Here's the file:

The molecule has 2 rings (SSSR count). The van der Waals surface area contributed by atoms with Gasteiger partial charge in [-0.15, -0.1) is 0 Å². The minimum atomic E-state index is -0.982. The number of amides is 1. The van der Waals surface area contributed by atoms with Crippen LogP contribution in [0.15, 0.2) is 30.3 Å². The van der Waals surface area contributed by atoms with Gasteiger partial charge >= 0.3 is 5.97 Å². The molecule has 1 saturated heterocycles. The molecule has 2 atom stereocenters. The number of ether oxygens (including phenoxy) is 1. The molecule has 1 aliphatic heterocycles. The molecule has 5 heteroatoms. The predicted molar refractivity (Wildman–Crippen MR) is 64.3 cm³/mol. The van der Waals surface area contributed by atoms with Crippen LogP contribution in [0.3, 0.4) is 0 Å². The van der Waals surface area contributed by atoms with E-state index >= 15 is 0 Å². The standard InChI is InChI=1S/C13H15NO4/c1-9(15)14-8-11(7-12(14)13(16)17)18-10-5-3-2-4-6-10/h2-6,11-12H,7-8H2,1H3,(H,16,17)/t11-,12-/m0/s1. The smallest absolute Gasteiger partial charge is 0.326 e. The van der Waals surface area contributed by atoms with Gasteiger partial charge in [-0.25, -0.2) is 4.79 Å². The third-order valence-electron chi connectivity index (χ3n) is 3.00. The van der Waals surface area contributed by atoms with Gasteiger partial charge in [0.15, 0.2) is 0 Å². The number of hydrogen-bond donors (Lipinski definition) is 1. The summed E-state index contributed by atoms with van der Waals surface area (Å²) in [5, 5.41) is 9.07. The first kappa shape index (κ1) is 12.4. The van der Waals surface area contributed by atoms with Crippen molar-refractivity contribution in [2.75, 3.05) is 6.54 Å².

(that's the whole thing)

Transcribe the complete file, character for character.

The molecule has 2 rings (SSSR count). The van der Waals surface area contributed by atoms with Gasteiger partial charge in [-0.15, -0.1) is 0 Å². The minimum atomic E-state index is -0.982. The number of amides is 1. The van der Waals surface area contributed by atoms with Crippen LogP contribution in [0.15, 0.2) is 30.3 Å². The van der Waals surface area contributed by atoms with Gasteiger partial charge >= 0.3 is 5.97 Å². The molecule has 1 saturated heterocycles. The molecule has 2 atom stereocenters. The number of ether oxygens (including phenoxy) is 1. The molecule has 1 aliphatic heterocycles. The molecule has 5 heteroatoms. The predicted molar refractivity (Wildman–Crippen MR) is 64.3 cm³/mol. The van der Waals surface area contributed by atoms with Crippen LogP contribution in [0.3, 0.4) is 0 Å². The van der Waals surface area contributed by atoms with E-state index >= 15 is 0 Å². The standard InChI is InChI=1S/C13H15NO4/c1-9(15)14-8-11(7-12(14)13(16)17)18-10-5-3-2-4-6-10/h2-6,11-12H,7-8H2,1H3,(H,16,17)/t11-,12-/m0/s1. The smallest absolute Gasteiger partial charge is 0.326 e. The van der Waals surface area contributed by atoms with Gasteiger partial charge in [-0.25, -0.2) is 4.79 Å². The third-order valence-electron chi connectivity index (χ3n) is 3.00. The van der Waals surface area contributed by atoms with Gasteiger partial charge in [0.15, 0.2) is 0 Å². The number of hydrogen-bond donors (Lipinski definition) is 1. The summed E-state index contributed by atoms with van der Waals surface area (Å²) in [5, 5.41) is 9.07. The first kappa shape index (κ1) is 12.4. The van der Waals surface area contributed by atoms with Crippen molar-refractivity contribution in [2.75, 3.05) is 6.54 Å².